I am certain that someone here can answer this in more detail than I. I'll try and start things off though on constructing an answer.
My understanding is that with the German conscription and service system, troops were recruited, trained and served for a set period. I believe specialist arms such as cavalry, artillery and the navy had a term of enlistment a year longer than usual, so three instead of two if I remember correctly, likely having to do with them needing more time to become proficient and then the Kaiser still needing X amount of service from them.
After being released back to civvy street, they were assigned to a Reserve unit for X number of years. This unit would conduct periodic training and was called up on mobilization exercises and for field manouevres. German Reserve units thus retained a higher degree of proficiency than Allied Reserve or Territorial units. Again, if I remember correctly, reservists at a certain age ended up automatically transferred to the Landwehr.
Reserve Divisions were identical in composition to Regular Divisions save for lacking one (or two) battalions of divisional artillery. Presumably Landwehr and Ersatz units had different scales of issue and thus tables of organization to Reserve units, possibly fielding more antiquated equipment, but undoubtedly the Kaiser was not doling out Dreyse Needle-Rifles to the Ersatz or Landwehr battalions by 1914.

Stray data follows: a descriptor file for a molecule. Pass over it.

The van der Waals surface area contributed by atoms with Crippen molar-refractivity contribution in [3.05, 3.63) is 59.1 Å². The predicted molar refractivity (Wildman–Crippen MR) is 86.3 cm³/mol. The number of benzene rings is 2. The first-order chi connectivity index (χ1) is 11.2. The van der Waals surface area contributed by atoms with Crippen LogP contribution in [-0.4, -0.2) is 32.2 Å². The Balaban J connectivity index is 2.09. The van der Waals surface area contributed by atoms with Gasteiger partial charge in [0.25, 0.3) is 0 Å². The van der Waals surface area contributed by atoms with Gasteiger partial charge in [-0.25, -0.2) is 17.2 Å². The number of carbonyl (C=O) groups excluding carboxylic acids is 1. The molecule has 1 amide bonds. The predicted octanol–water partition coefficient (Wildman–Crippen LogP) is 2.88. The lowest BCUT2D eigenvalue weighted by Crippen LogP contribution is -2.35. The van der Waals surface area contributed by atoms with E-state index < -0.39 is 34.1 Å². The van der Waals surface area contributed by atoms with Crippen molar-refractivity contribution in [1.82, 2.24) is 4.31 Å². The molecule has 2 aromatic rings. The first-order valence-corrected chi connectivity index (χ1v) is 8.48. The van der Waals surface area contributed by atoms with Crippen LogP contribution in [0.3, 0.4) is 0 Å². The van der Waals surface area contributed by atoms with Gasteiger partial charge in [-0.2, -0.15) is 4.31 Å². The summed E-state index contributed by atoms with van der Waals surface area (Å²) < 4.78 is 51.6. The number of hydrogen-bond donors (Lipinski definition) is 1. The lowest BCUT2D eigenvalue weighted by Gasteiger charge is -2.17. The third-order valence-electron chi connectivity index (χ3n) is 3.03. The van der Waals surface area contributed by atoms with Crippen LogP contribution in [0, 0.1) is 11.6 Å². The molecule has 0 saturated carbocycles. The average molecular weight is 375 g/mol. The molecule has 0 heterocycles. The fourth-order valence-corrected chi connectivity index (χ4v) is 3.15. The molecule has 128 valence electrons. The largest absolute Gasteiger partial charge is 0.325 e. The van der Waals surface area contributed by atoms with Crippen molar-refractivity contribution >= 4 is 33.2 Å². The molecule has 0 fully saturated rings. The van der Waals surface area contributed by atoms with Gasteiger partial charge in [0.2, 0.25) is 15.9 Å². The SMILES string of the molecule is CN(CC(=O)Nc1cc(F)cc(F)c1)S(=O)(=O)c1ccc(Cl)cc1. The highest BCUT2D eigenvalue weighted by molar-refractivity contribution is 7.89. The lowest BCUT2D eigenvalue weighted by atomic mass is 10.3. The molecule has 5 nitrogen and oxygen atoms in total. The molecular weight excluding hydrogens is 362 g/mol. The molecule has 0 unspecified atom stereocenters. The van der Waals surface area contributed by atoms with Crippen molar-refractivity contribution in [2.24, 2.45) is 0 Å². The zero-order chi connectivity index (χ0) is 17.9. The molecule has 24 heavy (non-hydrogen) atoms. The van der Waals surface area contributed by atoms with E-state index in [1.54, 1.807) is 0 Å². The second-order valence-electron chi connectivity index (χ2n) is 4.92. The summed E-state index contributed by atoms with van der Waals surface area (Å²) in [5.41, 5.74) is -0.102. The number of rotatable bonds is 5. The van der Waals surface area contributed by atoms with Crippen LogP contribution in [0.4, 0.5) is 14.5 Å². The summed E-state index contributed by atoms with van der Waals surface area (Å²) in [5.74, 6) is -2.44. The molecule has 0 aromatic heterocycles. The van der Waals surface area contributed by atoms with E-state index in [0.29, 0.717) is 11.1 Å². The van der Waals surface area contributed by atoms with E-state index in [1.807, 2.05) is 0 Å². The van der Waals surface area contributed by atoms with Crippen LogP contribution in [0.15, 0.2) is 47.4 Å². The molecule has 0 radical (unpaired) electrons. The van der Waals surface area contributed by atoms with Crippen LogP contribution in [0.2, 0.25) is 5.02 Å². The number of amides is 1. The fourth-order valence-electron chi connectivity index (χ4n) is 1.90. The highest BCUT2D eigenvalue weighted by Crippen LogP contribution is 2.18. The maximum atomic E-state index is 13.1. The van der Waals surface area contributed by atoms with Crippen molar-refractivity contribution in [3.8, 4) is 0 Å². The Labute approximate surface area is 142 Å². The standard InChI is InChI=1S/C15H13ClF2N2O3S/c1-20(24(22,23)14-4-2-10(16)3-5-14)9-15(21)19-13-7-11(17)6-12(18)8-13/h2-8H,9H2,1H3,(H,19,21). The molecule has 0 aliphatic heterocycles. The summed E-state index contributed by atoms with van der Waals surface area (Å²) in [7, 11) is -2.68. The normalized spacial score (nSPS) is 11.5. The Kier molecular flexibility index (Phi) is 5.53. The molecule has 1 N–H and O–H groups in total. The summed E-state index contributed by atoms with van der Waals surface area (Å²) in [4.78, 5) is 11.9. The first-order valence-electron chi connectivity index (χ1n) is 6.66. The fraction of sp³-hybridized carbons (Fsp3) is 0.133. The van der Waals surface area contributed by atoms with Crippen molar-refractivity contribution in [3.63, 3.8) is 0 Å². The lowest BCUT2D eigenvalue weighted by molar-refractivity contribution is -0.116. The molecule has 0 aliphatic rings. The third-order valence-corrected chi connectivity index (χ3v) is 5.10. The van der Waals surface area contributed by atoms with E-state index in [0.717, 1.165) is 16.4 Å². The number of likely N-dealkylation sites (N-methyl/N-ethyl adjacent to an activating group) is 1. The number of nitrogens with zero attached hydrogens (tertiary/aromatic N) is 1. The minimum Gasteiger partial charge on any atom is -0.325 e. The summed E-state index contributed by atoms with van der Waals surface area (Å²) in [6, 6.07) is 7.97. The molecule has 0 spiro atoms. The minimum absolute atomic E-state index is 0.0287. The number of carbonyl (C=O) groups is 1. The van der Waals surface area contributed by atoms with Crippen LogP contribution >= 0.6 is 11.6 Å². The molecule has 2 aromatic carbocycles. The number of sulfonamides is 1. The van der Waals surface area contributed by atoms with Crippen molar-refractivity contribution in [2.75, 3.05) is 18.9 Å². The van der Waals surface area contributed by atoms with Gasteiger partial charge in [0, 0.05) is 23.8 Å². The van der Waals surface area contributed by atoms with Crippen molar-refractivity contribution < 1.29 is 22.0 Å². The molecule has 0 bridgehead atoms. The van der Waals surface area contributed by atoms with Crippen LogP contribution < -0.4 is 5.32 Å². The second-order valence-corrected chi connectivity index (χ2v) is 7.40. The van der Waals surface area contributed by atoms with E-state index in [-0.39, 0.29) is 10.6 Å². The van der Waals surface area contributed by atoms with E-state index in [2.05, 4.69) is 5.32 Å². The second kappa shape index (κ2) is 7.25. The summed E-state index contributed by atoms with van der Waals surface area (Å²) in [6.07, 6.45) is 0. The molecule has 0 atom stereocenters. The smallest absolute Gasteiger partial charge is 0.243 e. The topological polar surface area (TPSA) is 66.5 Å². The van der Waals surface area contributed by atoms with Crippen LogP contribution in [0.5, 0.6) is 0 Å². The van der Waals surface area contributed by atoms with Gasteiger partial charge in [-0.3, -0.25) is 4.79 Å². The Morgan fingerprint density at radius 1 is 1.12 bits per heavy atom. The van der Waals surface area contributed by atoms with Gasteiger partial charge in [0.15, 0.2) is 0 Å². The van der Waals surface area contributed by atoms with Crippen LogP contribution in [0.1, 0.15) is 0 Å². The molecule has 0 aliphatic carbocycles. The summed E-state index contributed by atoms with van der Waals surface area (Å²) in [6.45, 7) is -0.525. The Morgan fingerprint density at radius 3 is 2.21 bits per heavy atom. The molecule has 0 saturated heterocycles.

Because the differences in Regular and Reserve were so minimal, commanders were able to use the formations interchangeably. This gave the Germans what I feel is a decided operational advantage, but the development of operational art and tactical methodology during this time was not such that it could have been capitalized on. Landwehr and Ersatz units may have been radically different, but if their employment seems to be interchangeable as with Regular and Reserve units I would surmise that they are quite similar in TO&E, though probably lacking in artillery and possibly, by the Ersatz or Landwehr stage, machineguns also.